Lead nurse appointed as work progresses on way forward for Rothbury Community Hospital
A lead nurse has just been appointed as work progresses on the new model of care to be delivered from Rothbury Community Hospital.
In September, Northumbria Healthcare NHS Foundation Trust revealed that it was planning to introduce a ‘new and innovative’ model of care with increased outpatient clinics, additional clinical and day-care services and, perhaps most importantly, a flexible bed approach by April.
At Tuesday’s (January 7) meeting of Northumberland County Council’s health and wellbeing committee, Jeanette Milne, the trust’s chief matron for community services, provided an update on the creation of the ‘integrated care hub’, which will be run by a new team, in addition to what’s already provided in the area.
The aims and objectives of the new model include avoiding acute hospital admissions through 24-hour community care either in patients’ homes or the six inpatient beds, while taking a proactive approach to long-term conditions.
Other goals include acting as a hub for public-health support, establishing the use of telemedicine and creating outreach clinics.
In terms of progress, a lead nurse has just been appointed, subject to the relevant checks, following interviews on Monday (January 6) and they will be heavily involved in the recruitment of the rest of the team.
A project board is being set up and will meet for the first time towards the end of the month, while dialogue has continued with the Rothbury community.
Ms Milne did, however, accept that there remain challenges, namely recruitment, timescales and communication and understanding of the new model itself.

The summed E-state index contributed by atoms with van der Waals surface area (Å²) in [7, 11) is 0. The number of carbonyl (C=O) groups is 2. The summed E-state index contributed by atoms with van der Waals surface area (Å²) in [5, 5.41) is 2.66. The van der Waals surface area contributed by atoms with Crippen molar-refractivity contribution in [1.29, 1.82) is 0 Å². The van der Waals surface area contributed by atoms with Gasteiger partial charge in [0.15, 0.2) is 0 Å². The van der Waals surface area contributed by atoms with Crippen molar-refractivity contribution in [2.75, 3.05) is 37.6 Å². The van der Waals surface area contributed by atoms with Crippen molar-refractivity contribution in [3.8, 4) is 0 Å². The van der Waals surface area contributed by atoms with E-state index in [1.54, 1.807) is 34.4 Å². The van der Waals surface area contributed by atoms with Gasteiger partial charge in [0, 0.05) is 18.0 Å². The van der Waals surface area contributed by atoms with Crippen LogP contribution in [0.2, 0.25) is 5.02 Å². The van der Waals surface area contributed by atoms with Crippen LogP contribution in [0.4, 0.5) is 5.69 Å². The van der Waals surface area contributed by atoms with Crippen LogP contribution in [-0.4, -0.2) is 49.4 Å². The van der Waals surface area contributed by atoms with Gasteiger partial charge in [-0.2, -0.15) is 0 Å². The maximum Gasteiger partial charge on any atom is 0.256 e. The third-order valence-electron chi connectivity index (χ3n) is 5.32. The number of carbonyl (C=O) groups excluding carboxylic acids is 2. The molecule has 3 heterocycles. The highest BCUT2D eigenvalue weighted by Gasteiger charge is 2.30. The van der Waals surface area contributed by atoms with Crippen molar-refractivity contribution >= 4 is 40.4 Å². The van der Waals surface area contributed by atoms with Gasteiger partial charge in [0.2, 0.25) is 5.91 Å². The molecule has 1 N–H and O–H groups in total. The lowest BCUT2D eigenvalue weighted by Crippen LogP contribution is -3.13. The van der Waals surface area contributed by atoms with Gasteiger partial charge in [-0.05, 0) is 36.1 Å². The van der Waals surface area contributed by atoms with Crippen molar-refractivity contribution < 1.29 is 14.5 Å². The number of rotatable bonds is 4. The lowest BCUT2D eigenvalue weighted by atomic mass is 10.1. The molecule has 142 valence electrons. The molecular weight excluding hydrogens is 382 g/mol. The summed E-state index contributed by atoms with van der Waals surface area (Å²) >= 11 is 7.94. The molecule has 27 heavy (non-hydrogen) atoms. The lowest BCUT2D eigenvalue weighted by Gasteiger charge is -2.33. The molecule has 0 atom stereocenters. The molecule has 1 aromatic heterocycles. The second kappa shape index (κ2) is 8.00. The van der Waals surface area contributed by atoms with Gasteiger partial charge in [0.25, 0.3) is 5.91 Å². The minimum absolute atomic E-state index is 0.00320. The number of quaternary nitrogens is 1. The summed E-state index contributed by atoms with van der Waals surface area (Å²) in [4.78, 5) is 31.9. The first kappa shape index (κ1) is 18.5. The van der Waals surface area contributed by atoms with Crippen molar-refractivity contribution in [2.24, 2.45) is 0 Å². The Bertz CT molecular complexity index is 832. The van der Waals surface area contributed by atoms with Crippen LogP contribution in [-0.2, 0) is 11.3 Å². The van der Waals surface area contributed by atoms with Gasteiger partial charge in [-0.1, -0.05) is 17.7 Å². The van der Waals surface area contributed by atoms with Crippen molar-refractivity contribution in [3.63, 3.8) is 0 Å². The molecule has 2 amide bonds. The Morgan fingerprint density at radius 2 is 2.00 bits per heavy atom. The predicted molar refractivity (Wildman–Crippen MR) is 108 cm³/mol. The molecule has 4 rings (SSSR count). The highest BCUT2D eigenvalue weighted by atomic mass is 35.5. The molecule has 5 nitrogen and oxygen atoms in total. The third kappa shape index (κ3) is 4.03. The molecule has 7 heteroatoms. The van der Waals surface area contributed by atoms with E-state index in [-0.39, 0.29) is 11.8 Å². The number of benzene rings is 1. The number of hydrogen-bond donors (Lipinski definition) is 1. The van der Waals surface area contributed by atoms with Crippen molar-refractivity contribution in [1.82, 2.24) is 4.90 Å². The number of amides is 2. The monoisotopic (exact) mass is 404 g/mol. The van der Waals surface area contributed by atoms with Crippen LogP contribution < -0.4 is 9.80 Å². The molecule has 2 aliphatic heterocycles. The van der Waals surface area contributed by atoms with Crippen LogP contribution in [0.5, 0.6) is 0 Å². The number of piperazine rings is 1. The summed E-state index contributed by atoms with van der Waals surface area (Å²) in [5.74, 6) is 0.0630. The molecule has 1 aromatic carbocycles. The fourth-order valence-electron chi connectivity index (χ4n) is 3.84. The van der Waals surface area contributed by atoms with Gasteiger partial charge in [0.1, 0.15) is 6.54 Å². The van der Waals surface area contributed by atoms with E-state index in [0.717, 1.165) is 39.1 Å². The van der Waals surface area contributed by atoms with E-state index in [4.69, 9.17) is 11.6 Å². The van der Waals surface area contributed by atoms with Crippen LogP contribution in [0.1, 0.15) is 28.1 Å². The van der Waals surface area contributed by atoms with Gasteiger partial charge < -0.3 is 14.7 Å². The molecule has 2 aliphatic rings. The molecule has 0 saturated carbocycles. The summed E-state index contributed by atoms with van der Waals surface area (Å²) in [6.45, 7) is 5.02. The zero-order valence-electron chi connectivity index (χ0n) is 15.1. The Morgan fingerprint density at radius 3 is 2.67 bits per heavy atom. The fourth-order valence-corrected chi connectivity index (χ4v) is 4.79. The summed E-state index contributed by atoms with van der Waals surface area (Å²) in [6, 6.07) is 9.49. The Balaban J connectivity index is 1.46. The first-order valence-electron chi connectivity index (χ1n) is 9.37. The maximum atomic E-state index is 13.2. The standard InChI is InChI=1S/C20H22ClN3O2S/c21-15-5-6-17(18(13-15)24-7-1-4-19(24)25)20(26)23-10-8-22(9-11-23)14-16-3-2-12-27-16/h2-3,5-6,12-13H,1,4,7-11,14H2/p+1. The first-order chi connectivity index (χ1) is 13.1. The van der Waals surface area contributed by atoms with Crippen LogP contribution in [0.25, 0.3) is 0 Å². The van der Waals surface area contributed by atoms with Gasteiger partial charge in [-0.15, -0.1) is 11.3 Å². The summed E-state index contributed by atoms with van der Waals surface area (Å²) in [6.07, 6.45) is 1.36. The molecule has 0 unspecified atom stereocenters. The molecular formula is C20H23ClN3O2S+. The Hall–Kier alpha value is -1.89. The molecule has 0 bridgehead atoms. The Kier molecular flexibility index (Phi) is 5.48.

On recruitment, the lead nurse appointment is a key step and there has been staff interest in the other roles, she said.
On the timescale, she added: “We are hopeful and ambitious we will have something in place by April, but that will be an ongoing process throughout 2020.”
The proposals for Rothbury Community Hospital have come about following the trust and the CCG looking again at the future of the facility, after the Health Secretary ordered that more work needed to be done locally on the next steps.
This was in the wake of the permanent closure of the site’s 12-bed inpatient ward in 2017, one year after a temporary shut-down came into force.
At the health and wellbeing committee meeting last September, members unanimously backed the trust’s proposals and accepted that the directions of the Secretary of State and the Independent Reconfiguration Panel (IRP) – a non-departmental public health body which concluded that there were flaws in the CCG’s engagement and consultation processes – had been met.